If your workplace has 50 or more employees in Ontario, you have until January 1, 2015 to comply with a training requirement under the Accessibility for Ontarians with Disabilities Act (AODA). Not up to speed? "Take heart," says WSPS consultant Jennifer Threndyle. "With online tools and WSPS expertise, you can meet AODA deadlines and avoid the penalties some businesses are already paying."
AODA aims to eliminate barriers for Ontarians with disabilities so that they can participate fully in society. The act will achieve this through five standards, each having its own requirements and compliance dates. The end result: a fully accessible Ontario by 2025.
What's required by January 1, 2015
Workplaces with 50 or more employees in Ontario must train employees and volunteers on the requirements of the Integrated Accessibility Standards and the parts of Ontario's Human Rights Code pertaining to people with disabilities. This training is available online at no cost from the Ontario Human Rights Commission. Workplaces with less than 50 employees have one more year to meet these requirements.
"The challenge for many workplaces," says Threndyle, "is that they still haven't complied with a previous step - a January 1, 2014 requirement to develop, implement, and maintain policies on how they achieve or will achieve accessibility." Two non-compliant firms have already been fined, and more are facing penalties.
Threndyle attributes the lack of compliance to lack of awareness. She's been travelling the province, speaking about AODA at organizational and association meetings, as well as WSPS Safety Group meetings, Networking and Knowledge Exchange sessions, and regional conferences.
“The room goes very quiet when I start explaining what’s required, and when. But I always tell them, ‘It's not as bad as you think.’
"The biggest piece involves drafting a 'multi-tier accessibility plan.' It identifies all of the elements between 2012 and 2021 that an organization needs to comply with." Threndyle likens the plan to a gap analysis of where the organization is now, what the requirements are, and what the organization needs to do to comply by the various deadlines. Once completed, the plan can serve as a roadmap, helping the organization achieve compliance one step at a time.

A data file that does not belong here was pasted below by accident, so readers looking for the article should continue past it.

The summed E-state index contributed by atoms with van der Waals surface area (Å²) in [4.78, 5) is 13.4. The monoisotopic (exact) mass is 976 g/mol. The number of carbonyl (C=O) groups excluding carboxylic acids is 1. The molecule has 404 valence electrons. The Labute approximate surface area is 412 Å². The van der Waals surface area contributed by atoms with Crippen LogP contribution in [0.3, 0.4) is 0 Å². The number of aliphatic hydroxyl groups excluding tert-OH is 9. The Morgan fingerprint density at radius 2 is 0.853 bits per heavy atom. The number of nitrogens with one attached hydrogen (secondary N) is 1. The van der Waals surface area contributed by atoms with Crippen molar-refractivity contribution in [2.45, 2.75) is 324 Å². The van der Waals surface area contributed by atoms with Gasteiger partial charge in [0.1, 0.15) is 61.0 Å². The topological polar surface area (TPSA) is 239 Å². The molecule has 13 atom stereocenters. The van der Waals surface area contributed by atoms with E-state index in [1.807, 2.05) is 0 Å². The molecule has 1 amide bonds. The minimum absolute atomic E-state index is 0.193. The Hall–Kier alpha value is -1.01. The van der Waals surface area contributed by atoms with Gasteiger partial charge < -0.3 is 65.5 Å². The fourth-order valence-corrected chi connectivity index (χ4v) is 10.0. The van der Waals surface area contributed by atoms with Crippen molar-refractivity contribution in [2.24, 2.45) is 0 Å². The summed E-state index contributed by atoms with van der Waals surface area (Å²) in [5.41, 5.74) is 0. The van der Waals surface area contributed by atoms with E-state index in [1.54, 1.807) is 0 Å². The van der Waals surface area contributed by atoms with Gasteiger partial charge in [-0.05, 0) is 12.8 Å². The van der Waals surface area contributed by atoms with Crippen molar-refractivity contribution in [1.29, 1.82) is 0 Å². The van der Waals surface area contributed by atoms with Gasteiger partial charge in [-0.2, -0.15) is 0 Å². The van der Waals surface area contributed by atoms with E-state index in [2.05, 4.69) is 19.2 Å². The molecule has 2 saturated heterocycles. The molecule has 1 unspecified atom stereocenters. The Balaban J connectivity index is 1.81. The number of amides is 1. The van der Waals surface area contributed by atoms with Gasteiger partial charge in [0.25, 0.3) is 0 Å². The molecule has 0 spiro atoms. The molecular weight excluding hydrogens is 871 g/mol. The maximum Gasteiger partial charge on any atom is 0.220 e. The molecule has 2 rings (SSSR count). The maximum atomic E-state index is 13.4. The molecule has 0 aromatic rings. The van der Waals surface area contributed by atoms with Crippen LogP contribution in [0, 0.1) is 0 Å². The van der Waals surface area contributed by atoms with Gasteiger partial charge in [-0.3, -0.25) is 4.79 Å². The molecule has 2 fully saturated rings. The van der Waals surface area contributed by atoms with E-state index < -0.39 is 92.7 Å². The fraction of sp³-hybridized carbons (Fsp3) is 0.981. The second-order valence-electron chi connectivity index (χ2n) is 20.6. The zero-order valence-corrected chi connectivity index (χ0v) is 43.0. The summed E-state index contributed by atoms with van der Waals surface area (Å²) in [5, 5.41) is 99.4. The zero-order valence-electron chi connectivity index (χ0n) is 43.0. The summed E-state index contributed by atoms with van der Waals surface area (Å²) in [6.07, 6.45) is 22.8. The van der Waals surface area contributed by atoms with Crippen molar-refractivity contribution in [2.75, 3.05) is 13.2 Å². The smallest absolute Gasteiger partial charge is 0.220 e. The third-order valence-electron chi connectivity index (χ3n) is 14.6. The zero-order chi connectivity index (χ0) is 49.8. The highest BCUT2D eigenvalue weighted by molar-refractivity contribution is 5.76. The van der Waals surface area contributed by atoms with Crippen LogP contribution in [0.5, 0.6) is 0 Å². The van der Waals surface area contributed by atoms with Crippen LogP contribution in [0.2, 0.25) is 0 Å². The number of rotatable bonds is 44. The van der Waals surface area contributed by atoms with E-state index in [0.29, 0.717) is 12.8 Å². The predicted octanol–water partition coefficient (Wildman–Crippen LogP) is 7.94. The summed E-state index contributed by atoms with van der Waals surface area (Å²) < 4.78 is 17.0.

How we can help
To learn what requirements apply to you, visit ontario.ca/aodawizard. In just a few minutes, you can generate a personalized list of accessibility standards that apply to your organization.
WSPS consultants are also on stand-by to help you prepare next steps. "We can help you get up to speed and in a position to manage compliance on your own," says Threndyle.
What many workplaces don't realize is that they can build on processes and skills already in place. For example, meeting the requirements under AODA and the Occupational Health and Safety Act involves similar approaches to policy development and implementation. Both acts require a policy. Both require assessing the current state, identifying opportunities for improvement, and developing an implementation plan.
"What this means in functional terms," says Threndyle, "is that applying an integrated approach to AODA and health and safety will help you reduce costs while increasing organizational effectiveness."
To learn more about what WSPS has to offer, contact Customer Care via telephone: 905-614-1400 or e-mail: firstname.lastname@example.org.